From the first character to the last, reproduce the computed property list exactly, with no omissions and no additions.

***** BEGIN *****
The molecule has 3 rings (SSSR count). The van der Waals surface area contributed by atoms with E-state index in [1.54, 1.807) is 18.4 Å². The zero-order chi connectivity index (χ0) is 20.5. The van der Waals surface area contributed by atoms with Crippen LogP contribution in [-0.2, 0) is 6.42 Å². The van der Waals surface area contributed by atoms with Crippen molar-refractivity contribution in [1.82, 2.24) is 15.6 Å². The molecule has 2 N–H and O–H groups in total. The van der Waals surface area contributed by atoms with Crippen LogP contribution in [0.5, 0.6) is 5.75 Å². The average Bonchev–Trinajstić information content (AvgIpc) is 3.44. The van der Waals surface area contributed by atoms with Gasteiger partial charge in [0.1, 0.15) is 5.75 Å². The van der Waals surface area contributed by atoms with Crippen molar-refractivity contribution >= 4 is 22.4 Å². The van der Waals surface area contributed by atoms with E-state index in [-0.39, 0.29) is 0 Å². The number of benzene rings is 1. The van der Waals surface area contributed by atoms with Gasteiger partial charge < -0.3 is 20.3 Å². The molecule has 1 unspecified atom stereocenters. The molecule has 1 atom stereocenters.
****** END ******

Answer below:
The molecule has 3 rings (SSSR count). The van der Waals surface area contributed by atoms with E-state index in [1.54, 1.807) is 18.4 Å². The zero-order chi connectivity index (χ0) is 20.5. The van der Waals surface area contributed by atoms with Crippen LogP contribution in [-0.2, 0) is 6.42 Å². The van der Waals surface area contributed by atoms with Crippen molar-refractivity contribution in [1.82, 2.24) is 15.6 Å². The molecule has 2 N–H and O–H groups in total. The van der Waals surface area contributed by atoms with Crippen LogP contribution in [0.5, 0.6) is 5.75 Å². The average Bonchev–Trinajstić information content (AvgIpc) is 3.44. The van der Waals surface area contributed by atoms with Gasteiger partial charge in [0.1, 0.15) is 5.75 Å². The van der Waals surface area contributed by atoms with Crippen molar-refractivity contribution >= 4 is 22.4 Å². The van der Waals surface area contributed by atoms with E-state index in [-0.39, 0.29) is 0 Å². The number of benzene rings is 1. The van der Waals surface area contributed by atoms with Gasteiger partial charge < -0.3 is 20.3 Å². The molecule has 1 unspecified atom stereocenters. The molecule has 1 atom stereocenters.